not knowing a lot about what makes a primer...primer. ...

          Can any not glossy paint be used as a primer coat on wood?


           
          Baron Conal O'hAirt / Jim Hart

          Aude Aliquid Dignum
          ' Dare Something Worthy '



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        • Tracy Swanson
          Ceiling latex does well to stick to the ceiling. The latex is the binder to the paint, and the more glossy it is, the more latex is present. If you have ever
          Message 4 of 7 , Jul 1 8:29 AM
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            Ceiling latex does well to stick to the ceiling. The latex is the binder to the paint, and the more glossy it is, the more latex is present. If you have ever dealt with painting a ceiling you will have noticed that oftentimes the old paint is rather chalky and will, if rubbed, leave a trace (sometimes more than a trace) on your hand afterwards. This is indicative of a paint which will not make a good primer. I have used latex as a primer, sometimes with good results, but only when using at least a satin level paint, and then not for outdoor use. Milk paint uses the natural enzymes in the milk as a binder (from what I understand). It is basically a step and a half above a whitewash in outdoor durability (it runs and washes away - a half step above whitewash would be casine, which is used as a fast-drying paint in the theater, but has virtually no binder).
             
            KILZ is, by far, the best paint primer I have ever used, and you can get it tented to virtually any color, but don't expect it to exactly match the latex or other paint that you intend to put on top of it. The tinting machines used are programmed to work from the white base used by a particular brand of paint. They have not yet programmed the machines to deal with the ultra-white used by KILZ. I just finished an outdoor wooden-framed window screen to replace the original one that had rotted while hanging on its Victorian house. I gave it back to the owner with two coats of KILZ on it as a primer, confident that it will protect the wood, even if they don't get the house repainted for a couple of years (it has been about 30 since the last paint job...).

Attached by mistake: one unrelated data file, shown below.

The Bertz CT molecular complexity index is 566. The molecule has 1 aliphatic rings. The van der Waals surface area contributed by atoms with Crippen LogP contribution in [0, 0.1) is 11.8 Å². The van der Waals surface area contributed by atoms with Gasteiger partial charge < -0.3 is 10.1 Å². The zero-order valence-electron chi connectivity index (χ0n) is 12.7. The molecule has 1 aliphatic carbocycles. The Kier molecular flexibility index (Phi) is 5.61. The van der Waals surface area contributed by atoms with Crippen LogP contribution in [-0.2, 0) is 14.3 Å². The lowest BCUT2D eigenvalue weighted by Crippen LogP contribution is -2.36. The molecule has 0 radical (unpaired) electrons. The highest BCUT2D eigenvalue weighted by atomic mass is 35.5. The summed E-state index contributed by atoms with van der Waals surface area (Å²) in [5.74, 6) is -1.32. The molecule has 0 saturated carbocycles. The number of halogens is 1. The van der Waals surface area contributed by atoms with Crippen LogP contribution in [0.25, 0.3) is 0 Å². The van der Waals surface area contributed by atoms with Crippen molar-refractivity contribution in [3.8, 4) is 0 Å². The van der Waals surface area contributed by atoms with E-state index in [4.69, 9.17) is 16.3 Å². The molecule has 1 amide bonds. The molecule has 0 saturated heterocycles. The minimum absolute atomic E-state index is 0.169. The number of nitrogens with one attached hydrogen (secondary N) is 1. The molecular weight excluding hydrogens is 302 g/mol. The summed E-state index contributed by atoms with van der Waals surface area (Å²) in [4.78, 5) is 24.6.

Hope this helps.
             
            In Magical Service,
            Malaki
             
             
            -----Original Message-----
            From: medievalsawdust@yahoogroups.com [mailto:medievalsawdust@yahoogroups.com]On Behalf Of Jim Hart
            Sent: Sunday, July 01, 2007 5:18 AM
            To: medievalsawdust@yahoogroups.com
            Subject: [MedievalSawdust] Re: wood primer

            Let me be more specific.... . I've got most of a gallon
            of a flat latex ceiling paint that I bought CHEAP and
            then mixed a little black into to paint some halloween
            decorations. It's now a nice light gray.

            Think I can use it? or should it stop taking up space in
            my shop start taking up space in the trash?

            I'm looking at priming a simple wooden chest that will
            be painted later by the guy that wants the chest.